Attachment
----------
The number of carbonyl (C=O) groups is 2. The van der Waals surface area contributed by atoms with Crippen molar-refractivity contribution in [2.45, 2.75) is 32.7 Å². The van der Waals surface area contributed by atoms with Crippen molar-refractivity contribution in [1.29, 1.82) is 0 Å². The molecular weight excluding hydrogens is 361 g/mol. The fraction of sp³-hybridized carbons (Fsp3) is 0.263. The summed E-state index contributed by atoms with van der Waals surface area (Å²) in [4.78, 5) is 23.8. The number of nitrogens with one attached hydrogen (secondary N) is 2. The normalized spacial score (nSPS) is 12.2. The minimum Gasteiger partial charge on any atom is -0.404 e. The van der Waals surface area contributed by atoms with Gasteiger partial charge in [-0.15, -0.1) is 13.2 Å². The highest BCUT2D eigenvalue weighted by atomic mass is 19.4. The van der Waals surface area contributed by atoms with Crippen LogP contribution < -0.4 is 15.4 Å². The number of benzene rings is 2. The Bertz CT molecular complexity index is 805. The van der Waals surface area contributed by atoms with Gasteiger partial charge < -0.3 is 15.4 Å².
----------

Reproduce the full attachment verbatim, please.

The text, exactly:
The number of carbonyl (C=O) groups is 2. The van der Waals surface area contributed by atoms with Crippen molar-refractivity contribution in [2.45, 2.75) is 32.7 Å². The van der Waals surface area contributed by atoms with Crippen molar-refractivity contribution in [1.29, 1.82) is 0 Å². The molecular weight excluding hydrogens is 361 g/mol. The fraction of sp³-hybridized carbons (Fsp3) is 0.263. The summed E-state index contributed by atoms with van der Waals surface area (Å²) in [4.78, 5) is 23.8. The number of nitrogens with one attached hydrogen (secondary N) is 2. The normalized spacial score (nSPS) is 12.2. The minimum Gasteiger partial charge on any atom is -0.404 e. The van der Waals surface area contributed by atoms with Gasteiger partial charge in [-0.15, -0.1) is 13.2 Å². The highest BCUT2D eigenvalue weighted by atomic mass is 19.4. The van der Waals surface area contributed by atoms with Crippen LogP contribution < -0.4 is 15.4 Å². The number of benzene rings is 2. The Bertz CT molecular complexity index is 805. The van der Waals surface area contributed by atoms with Gasteiger partial charge < -0.3 is 15.4 Å².